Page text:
Energy engineering is increasingly focused on the efficient and environmentally responsible use of energy systems, as well as energy security and reliability. Students in the Energy Engineering specialization within the Mechanical Engineering program specialize in all aspects of energy, from its generation to its end use, including energy conversion, storage, transportation and distribution.
Admission is competitive. The specific average or standing required for admission varies from year to year. Students are selected by taking into consideration a wide range of criteria including school marks, distribution of subjects taken, and performance in subjects relevant to the academic program. Possession of the minimum requirements does not guarantee acceptance. Preference will be given to applicants with the best qualifications.
Current Ontario secondary school students must complete the Ontario Secondary School Diploma (OSSD) with six 4U or 4M credits including English (ENG4U) with a minimum average of 60 per cent, Advanced Functions (MHF4U), Calculus and Vectors (MCV4U), Chemistry (SCH4U), and Physics (SPH4U). In addition, a combined minimum 70 per cent average in math and science courses is required, with no grade below 60 per cent. All other applicants should refer to admissions for the requirements for their specific category of admission.
Work placement/internship/co-op opportunities
The university’s proximity to some of the largest automotive, electrical, manufacturing and software companies in Canada provides many opportunities for work placements. In addition, a 12- to 16-month optional Engineering Internship program is available for students completing third year, and students may participate in two- to four-month work placements through the Engineering Co-op program. See course descriptions for ENGR 0998U – Engineering Internship Program and ENGR 0999U – Engineering Co-op Program for details.
All of our undergraduate engineering programs in the Faculty of Engineering and Applied Science have been fully accredited by the Canadian Engineering Accreditation Board. Each graduate is eligible to apply for licensing as a professional engineer (PEng) in any province or territory in Canada.
Program details and degree requirements
To be eligible for an honours Bachelor of Engineering degree in Mechanical Engineering – Energy Engineering option, students must successfully complete 132 credit hours, including all courses outlined here. For elective options, see the following list.
All courses in Year 1, except SSCI 1470U , are prerequisites to all non-elective courses in Year 3.
All courses in Years 1 and 2, except SSCI 1470U , are prerequisites to all non-elective courses in Year 4.
Approved students may undertake a co-op work term at any time before completing the program, and do so by registering in the course ENGR 0999U – Engineering Co-op Program .
Although reasonable efforts will be made to adhere to the order and timing of courses as indicated, course requirements and term offerings may change. For the most up-to-date list of course offerings, please visit the faculty website at engineering.ontariotechu.ca.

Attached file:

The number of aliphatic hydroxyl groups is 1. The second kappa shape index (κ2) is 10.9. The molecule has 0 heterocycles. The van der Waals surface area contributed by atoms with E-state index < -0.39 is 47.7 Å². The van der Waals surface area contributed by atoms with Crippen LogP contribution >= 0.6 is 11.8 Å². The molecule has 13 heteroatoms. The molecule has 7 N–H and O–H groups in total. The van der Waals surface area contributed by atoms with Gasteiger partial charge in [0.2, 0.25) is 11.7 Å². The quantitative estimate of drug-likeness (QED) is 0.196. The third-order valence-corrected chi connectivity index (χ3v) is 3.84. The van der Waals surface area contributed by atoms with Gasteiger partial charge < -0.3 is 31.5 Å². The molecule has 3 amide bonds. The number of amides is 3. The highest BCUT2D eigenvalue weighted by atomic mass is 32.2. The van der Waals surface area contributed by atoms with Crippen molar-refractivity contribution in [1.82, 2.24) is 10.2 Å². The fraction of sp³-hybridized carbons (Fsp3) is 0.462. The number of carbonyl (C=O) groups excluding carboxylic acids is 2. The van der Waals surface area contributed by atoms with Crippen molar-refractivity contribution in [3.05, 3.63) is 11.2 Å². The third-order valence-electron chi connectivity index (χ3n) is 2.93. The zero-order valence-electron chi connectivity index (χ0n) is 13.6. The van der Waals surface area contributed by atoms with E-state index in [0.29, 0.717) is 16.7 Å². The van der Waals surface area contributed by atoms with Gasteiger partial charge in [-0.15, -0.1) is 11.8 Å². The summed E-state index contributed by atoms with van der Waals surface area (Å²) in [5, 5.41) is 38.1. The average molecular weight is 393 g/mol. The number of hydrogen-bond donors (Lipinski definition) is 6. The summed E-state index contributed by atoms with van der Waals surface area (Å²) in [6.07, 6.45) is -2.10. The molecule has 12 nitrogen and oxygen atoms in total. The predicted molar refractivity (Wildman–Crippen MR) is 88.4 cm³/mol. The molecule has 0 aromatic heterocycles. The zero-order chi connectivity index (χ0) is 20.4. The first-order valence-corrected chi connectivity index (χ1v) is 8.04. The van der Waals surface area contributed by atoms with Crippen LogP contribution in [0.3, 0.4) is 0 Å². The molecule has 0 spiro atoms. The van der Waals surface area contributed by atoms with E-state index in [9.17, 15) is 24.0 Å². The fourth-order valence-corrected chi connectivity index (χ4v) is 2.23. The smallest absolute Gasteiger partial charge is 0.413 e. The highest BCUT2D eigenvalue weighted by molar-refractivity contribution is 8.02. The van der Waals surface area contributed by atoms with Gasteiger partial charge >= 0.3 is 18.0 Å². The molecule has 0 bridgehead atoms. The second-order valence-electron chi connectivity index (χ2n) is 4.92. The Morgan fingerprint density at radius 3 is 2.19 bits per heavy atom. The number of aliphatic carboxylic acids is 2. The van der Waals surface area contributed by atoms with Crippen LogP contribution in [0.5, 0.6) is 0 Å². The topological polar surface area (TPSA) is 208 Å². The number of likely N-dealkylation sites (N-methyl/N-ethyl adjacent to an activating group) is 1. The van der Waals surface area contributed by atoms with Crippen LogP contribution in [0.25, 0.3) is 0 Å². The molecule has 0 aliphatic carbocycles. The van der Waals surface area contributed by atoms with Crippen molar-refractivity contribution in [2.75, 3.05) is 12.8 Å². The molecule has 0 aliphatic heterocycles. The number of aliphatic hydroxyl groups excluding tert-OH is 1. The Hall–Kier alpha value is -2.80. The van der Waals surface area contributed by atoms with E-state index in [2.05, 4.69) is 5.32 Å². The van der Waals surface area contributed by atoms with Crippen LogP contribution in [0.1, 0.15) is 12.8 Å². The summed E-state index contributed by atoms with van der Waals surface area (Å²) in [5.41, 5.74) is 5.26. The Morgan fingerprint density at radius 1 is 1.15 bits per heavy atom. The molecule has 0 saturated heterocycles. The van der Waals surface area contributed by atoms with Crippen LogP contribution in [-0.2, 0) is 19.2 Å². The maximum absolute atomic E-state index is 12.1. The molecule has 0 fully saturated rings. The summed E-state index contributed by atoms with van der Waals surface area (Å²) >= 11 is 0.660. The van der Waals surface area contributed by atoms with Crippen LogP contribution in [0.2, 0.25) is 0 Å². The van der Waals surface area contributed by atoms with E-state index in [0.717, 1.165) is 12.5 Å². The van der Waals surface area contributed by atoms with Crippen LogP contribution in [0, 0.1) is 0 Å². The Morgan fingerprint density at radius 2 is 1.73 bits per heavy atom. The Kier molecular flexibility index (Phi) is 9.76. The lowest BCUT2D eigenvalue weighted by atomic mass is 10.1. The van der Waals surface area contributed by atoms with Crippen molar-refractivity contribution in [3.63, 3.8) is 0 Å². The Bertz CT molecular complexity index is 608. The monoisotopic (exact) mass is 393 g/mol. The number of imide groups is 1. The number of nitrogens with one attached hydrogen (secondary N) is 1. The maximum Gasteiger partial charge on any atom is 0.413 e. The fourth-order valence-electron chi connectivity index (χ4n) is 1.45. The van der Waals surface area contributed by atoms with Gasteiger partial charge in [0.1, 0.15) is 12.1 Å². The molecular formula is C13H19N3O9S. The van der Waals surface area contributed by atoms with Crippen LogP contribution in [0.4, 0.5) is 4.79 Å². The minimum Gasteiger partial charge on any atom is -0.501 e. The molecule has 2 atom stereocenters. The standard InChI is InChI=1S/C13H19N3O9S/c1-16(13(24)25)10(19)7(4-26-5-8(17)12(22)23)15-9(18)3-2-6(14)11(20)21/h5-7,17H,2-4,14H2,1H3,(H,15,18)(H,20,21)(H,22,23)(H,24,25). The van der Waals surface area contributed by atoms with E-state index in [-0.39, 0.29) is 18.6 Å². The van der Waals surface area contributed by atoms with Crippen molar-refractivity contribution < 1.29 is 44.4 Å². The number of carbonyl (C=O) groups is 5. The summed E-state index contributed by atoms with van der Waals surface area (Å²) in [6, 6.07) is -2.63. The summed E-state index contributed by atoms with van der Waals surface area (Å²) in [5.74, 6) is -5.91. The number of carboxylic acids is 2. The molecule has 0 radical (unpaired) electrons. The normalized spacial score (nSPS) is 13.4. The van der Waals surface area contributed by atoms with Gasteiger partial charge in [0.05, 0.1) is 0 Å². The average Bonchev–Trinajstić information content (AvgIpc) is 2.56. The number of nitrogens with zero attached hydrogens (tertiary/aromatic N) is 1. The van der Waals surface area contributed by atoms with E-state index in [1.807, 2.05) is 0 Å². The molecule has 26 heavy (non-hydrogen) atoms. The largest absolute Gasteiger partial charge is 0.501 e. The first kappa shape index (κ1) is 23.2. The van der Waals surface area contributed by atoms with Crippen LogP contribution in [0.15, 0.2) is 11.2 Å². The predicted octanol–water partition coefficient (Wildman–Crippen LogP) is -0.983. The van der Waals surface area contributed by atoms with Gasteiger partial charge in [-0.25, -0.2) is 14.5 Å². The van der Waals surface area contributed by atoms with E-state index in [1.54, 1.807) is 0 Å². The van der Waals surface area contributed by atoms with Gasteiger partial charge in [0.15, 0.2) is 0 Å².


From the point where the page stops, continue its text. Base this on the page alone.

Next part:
Courses selected for the Engineering elective must be approved by the Faculty of Engineering and Applied Science. Engineering courses from other engineering programs may be allowed as engineering electives provided students have the prerequisites and the courses extend the students’ knowledge through greater depth in an advanced area, or greater breadth in a complementary field. Not all of the listed Engineering electives will necessarily be offered each year.
The following are approved courses as Engineering electives:
Liberal Studies electives
Complementary studies, including courses in humanities, social sciences, arts, management, engineering economics, ethics and communication, are included in engineering programs to complement the technical content of the curriculum and thereby provide graduates with a broader perspective of their role in society. Inclusion of complementary studies also satisfies several accreditation criteria of the Canadian Engineering Accreditation Board. Courses or parts of courses covering engineering economics, ethics, and the impact of technology on society, as well as courses that develop the student’s capability to communicate orally, visually and in writing, are essential to the education of an engineer and therefore are included in all of our engineering programs.
Liberal studies electives are included in each engineering program to ensure adequate coverage of subject matter that deals with central issues, methodologies and thought processes of the humanities and social sciences. Such material is required in the education of an engineer. Liberal studies electives can include, but are not limited to, courses dealing with cultural analysis; historical analysis; literature and the arts; knowledge, cognition, and moral reasoning; and social and behavioural analysis.
Foreign language and business courses may not be used as liberal studies. Courses can be approved as liberal studies electives for students in engineering programs at the university by the dean of the Faculty of Engineering and Applied Science (or designate), in accordance with these principles.
Courses selected for the liberal studies electives must be approved by the Faculty of Engineering and Applied Science. Liberal studies electives are subject to change. An updated list of liberal studies electives will be maintained online at engineering.ontariotechu.ca.